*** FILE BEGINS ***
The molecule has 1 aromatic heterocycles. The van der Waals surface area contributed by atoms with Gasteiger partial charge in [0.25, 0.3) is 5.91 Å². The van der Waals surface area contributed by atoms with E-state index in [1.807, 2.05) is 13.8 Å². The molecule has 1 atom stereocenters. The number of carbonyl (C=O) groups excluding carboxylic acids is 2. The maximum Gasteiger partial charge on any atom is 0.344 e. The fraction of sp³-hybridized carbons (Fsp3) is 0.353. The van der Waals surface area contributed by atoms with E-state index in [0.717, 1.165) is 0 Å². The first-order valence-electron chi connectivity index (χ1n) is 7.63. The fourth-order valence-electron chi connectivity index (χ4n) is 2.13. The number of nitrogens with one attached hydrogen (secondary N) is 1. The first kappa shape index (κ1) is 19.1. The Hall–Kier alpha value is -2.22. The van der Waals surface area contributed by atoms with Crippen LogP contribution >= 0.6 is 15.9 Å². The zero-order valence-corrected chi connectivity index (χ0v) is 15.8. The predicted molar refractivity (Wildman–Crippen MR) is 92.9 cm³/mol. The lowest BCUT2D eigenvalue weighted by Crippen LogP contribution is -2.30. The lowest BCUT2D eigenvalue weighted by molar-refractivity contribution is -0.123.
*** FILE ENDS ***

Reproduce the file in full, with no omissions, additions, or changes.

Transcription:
The molecule has 1 aromatic heterocycles. The van der Waals surface area contributed by atoms with Gasteiger partial charge in [0.25, 0.3) is 5.91 Å². The van der Waals surface area contributed by atoms with E-state index in [1.807, 2.05) is 13.8 Å². The molecule has 1 atom stereocenters. The number of carbonyl (C=O) groups excluding carboxylic acids is 2. The maximum Gasteiger partial charge on any atom is 0.344 e. The fraction of sp³-hybridized carbons (Fsp3) is 0.353. The van der Waals surface area contributed by atoms with E-state index in [0.717, 1.165) is 0 Å². The first-order valence-electron chi connectivity index (χ1n) is 7.63. The fourth-order valence-electron chi connectivity index (χ4n) is 2.13. The number of nitrogens with one attached hydrogen (secondary N) is 1. The first kappa shape index (κ1) is 19.1. The Hall–Kier alpha value is -2.22. The van der Waals surface area contributed by atoms with Crippen LogP contribution >= 0.6 is 15.9 Å². The zero-order valence-corrected chi connectivity index (χ0v) is 15.8. The predicted molar refractivity (Wildman–Crippen MR) is 92.9 cm³/mol. The lowest BCUT2D eigenvalue weighted by Crippen LogP contribution is -2.30. The lowest BCUT2D eigenvalue weighted by molar-refractivity contribution is -0.123.